Americans will endure insurers' tests, monitoring for lower premiums

Many Americans are willing to undergo medical tests and lifestyle monitoring by insurers in exchange for lower premiums, according to a recent Harris Interactive /HealthDay poll, even if that means releasing genetic information or letting insurers track their exercise sessions.

Harris polled 2,033 adults online and found 49 percent were "very willing" to take genetic tests to measure their risks of developing cancer and other illnesses if their health plan provided a financial incentive. But only 28 percent said they'd attend a health class or keep a diet and exercise log.

Three-quarters of respondents would agree to blood pressure checks, while 68 percent were willing to take blood sugar or cholesterol tests. Fewer were willing to change lifestyle behaviors: Just over half said they'd participate in an insurer-monitored exercise class. And only about 38 percent would change their eating habits to reduce blood pressure or cholesterol. These findings may be connected to reports of widespread obesity in the United States, which is predicted to affect 113 million Americans by 2022.

The results raise ethical questions: Is it fair for insurers to subject customers to intrusive or genetic testing when they may not understand how the results will be used? And when do healthy lifestyle incentives become coercive?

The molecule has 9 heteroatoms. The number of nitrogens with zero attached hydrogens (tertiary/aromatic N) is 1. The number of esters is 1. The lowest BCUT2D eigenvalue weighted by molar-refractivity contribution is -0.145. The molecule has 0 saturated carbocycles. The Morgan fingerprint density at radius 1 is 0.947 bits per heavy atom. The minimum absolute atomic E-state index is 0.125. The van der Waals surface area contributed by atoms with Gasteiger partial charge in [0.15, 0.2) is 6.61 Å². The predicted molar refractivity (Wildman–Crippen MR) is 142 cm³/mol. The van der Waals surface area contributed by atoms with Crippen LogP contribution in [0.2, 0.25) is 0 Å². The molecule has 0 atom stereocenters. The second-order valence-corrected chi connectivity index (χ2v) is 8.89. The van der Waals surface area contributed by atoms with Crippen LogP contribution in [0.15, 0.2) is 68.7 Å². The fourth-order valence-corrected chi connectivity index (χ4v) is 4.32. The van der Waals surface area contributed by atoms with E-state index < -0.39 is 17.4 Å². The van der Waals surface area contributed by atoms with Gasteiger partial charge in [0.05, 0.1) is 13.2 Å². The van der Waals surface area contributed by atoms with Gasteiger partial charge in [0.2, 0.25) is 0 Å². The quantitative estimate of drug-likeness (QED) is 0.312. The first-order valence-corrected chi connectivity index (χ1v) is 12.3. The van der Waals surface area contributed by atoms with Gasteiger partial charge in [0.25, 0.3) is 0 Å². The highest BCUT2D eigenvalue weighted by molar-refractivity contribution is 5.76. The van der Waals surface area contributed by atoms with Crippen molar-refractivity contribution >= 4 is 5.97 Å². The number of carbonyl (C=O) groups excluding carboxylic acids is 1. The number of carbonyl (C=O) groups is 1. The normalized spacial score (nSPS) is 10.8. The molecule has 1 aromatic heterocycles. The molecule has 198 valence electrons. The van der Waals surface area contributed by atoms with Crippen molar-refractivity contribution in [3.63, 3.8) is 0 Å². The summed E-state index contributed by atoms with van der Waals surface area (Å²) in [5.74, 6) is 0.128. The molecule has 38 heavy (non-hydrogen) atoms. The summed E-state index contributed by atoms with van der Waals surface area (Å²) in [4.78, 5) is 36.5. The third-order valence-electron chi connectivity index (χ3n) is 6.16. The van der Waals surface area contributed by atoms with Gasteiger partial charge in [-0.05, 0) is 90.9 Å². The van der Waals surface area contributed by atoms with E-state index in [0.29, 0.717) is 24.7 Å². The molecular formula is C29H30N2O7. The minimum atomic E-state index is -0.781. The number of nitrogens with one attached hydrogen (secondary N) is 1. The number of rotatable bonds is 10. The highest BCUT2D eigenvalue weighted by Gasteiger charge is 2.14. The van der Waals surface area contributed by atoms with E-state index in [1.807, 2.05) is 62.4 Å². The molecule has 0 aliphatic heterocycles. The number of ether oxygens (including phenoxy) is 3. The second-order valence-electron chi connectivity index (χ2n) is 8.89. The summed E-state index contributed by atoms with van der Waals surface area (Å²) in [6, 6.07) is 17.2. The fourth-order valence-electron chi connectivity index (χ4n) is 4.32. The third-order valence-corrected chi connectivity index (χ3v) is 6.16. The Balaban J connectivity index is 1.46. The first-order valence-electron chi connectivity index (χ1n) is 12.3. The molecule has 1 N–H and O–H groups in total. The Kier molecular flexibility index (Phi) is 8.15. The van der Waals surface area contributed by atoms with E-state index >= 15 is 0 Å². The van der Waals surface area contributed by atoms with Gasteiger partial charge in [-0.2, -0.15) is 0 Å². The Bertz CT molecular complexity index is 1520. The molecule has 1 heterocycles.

These questions are important in light of a final rule by the U.S. Departments of Health & Human Services, Treasury and Labor requiring insurers to offer members with employer-sponsored health insurance significantly lower premiums for participating in wellness programs--regardless of whether they actually improve their health.

"All such monitoring and testing would have to be, and be seen to be, strictly voluntary," said Harris Poll Chairman Humphrey Taylor. "Any suggestion that pressure was being put on people to participate would be disastrous."

Still, Taylor added "this survey shows that there is a substantial opportunity for health plans to test and monitor the health status and health risk behaviors of health plan members, but that they would have to be extremely careful to avoid a potentially explosive backlash."

For more:
- here's the poll results (.pdf)

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